Thousands of expectant mothers are being turned away from maternity wards due to staff shortages and a lack of available beds, it was reported.
Figures obtained under the Freedom of Information Act show maternity wards in England are shutting their doors more than 1,000 times a year, forcing mothers-to-be to seek urgent medical care elsewhere.
The Sunday Telegraph said the figure is expected to be much higher, when taking into account every health trust in the country - including many of those who failed to respond to the request for information.
Data obtained by the newspaper says more than 1,700 women have been turned away over the past two years.
Patients who went to attend labour units then had to either travel up to 65 miles to the nearest ward with an available bed, or give birth at home, it said.
At Leeds Teaching Hospitals NHS Trust, units closed 353 times in 24 months at two hospitals - although the trust said the closure of one unit meant patients were sent to its other site, a short distance away.
In most cases, a lack of beds or "capacity" was cited as the reason for closures, which typically lasted several hours at a time and sometimes saw wards shut for several days, the newspaper said.
Shortages of midwives, consultants, anaesthetists and other medical staff were the other major cause for turning women away as staff decided it would be unsafe to admit new patients.
Leeds Teaching Hospitals said it ran an "integrated service" between its two maternity units, which are around two miles apart.
A spokesman said: "Inevitably at times demand can be unpredictable and if one location gets too busy we have the ability to divert mums-to-be to our neighbouring facility to ensure safe and effective care with the minimum of disruption.
"The number of times we have closed the whole service is low - just four times in the last two years.
"Since early this year we have started to triage all women before they arrive at the hospital through our Maternity Assessment Centre.
"When they report possible labour, we advise which delivery suite is currently taking admissions so that we match availability of beds and midwives to the needs of the women coming into hospital, ensuring the best support for them.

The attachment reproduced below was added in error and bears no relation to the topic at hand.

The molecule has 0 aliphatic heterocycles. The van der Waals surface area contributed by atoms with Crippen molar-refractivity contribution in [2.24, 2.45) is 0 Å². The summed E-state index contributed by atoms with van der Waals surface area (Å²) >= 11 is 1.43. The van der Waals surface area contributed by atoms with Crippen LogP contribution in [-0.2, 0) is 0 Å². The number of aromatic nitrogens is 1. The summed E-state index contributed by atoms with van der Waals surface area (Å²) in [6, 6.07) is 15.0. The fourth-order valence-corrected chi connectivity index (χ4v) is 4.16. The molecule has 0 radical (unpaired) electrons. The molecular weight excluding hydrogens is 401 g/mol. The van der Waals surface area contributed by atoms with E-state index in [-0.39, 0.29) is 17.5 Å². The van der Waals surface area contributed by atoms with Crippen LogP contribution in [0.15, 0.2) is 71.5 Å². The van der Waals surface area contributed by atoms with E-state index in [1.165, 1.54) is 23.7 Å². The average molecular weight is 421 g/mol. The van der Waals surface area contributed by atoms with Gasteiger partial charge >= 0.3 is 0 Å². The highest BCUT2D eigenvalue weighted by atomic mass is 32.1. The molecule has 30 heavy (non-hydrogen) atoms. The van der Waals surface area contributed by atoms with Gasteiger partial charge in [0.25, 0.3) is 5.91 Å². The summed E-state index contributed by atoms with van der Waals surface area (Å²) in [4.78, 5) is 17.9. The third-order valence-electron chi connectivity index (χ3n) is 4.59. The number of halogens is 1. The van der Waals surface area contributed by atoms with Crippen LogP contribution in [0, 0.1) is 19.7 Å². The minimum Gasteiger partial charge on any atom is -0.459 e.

"This also helps to prevent closures."
An NHS spokesman said women were directed to another unit when one was approaching capacity - a decision taken in the interests of patient safety.
He said: "This might only be for a short period of time to safely respond to peaks in demand. It is a carefully managed process which is in place in the best interests of mum and baby.
"During pregnancy, a woman will have detailed discussions with their midwife who will explain about the various birthing options available and scenarios like this where it might be more appropriate to go to another unit."
The spokesman said the NHS has 800 more midwives than it did in 2010, and there are a record 5,000 midwives in training who will qualify over the next three years.
He added: "We realise there has been a long history of a shortage of midwives but this is a situation that NHS England is keen to address.
"As a workforce issue, it is for the GP-led Clinical Commissioning Groups to look at their provision and to commission the services locally to ensure adequate cover.
"Most women already have a choice and one-to-one maternity care, and we are working closely with the Royal College of Midwives to ensure that personalised, one-to-one maternity care is available for every woman across the country."